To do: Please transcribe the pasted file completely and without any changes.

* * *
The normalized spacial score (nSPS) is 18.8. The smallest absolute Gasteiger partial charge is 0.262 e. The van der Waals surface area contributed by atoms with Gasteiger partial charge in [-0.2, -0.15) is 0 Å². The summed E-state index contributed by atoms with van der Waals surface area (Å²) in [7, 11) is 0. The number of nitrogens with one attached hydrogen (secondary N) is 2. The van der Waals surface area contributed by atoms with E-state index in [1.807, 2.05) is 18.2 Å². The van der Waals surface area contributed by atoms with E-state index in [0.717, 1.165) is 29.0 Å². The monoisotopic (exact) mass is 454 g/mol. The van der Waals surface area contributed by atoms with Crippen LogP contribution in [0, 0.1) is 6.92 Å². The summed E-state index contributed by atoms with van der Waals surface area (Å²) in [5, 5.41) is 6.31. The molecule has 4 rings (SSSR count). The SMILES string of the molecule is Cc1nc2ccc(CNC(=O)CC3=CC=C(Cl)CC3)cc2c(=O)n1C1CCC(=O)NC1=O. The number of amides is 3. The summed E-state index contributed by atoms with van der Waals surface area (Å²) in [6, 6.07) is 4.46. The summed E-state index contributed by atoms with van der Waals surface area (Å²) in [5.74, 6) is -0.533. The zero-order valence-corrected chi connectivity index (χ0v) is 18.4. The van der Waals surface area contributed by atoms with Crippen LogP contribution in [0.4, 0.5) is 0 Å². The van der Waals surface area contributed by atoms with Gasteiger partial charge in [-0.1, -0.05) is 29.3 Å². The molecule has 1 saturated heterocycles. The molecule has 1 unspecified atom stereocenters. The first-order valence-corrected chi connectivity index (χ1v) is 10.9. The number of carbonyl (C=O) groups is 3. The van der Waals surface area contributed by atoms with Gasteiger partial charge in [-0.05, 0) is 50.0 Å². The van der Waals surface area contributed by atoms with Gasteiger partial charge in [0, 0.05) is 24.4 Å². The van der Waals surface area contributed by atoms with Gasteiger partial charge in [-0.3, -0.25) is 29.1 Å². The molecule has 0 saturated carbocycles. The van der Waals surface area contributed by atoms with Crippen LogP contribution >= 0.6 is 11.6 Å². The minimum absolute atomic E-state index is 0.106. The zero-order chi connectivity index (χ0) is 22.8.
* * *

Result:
The normalized spacial score (nSPS) is 18.8. The smallest absolute Gasteiger partial charge is 0.262 e. The van der Waals surface area contributed by atoms with Gasteiger partial charge in [-0.2, -0.15) is 0 Å². The summed E-state index contributed by atoms with van der Waals surface area (Å²) in [7, 11) is 0. The number of nitrogens with one attached hydrogen (secondary N) is 2. The van der Waals surface area contributed by atoms with E-state index in [1.807, 2.05) is 18.2 Å². The van der Waals surface area contributed by atoms with E-state index in [0.717, 1.165) is 29.0 Å². The monoisotopic (exact) mass is 454 g/mol. The van der Waals surface area contributed by atoms with Crippen LogP contribution in [0, 0.1) is 6.92 Å². The summed E-state index contributed by atoms with van der Waals surface area (Å²) in [5, 5.41) is 6.31. The molecule has 4 rings (SSSR count). The SMILES string of the molecule is Cc1nc2ccc(CNC(=O)CC3=CC=C(Cl)CC3)cc2c(=O)n1C1CCC(=O)NC1=O. The number of amides is 3. The summed E-state index contributed by atoms with van der Waals surface area (Å²) in [6, 6.07) is 4.46. The summed E-state index contributed by atoms with van der Waals surface area (Å²) in [5.74, 6) is -0.533. The zero-order valence-corrected chi connectivity index (χ0v) is 18.4. The van der Waals surface area contributed by atoms with Crippen LogP contribution in [0.4, 0.5) is 0 Å². The van der Waals surface area contributed by atoms with Gasteiger partial charge in [-0.1, -0.05) is 29.3 Å². The molecule has 1 saturated heterocycles. The molecule has 1 unspecified atom stereocenters. The first-order valence-corrected chi connectivity index (χ1v) is 10.9. The number of carbonyl (C=O) groups is 3. The van der Waals surface area contributed by atoms with Gasteiger partial charge in [-0.05, 0) is 50.0 Å². The van der Waals surface area contributed by atoms with Gasteiger partial charge in [0, 0.05) is 24.4 Å². The van der Waals surface area contributed by atoms with Gasteiger partial charge in [-0.3, -0.25) is 29.1 Å². The molecule has 0 saturated carbocycles. The van der Waals surface area contributed by atoms with Crippen LogP contribution >= 0.6 is 11.6 Å². The minimum absolute atomic E-state index is 0.106. The zero-order chi connectivity index (χ0) is 22.8.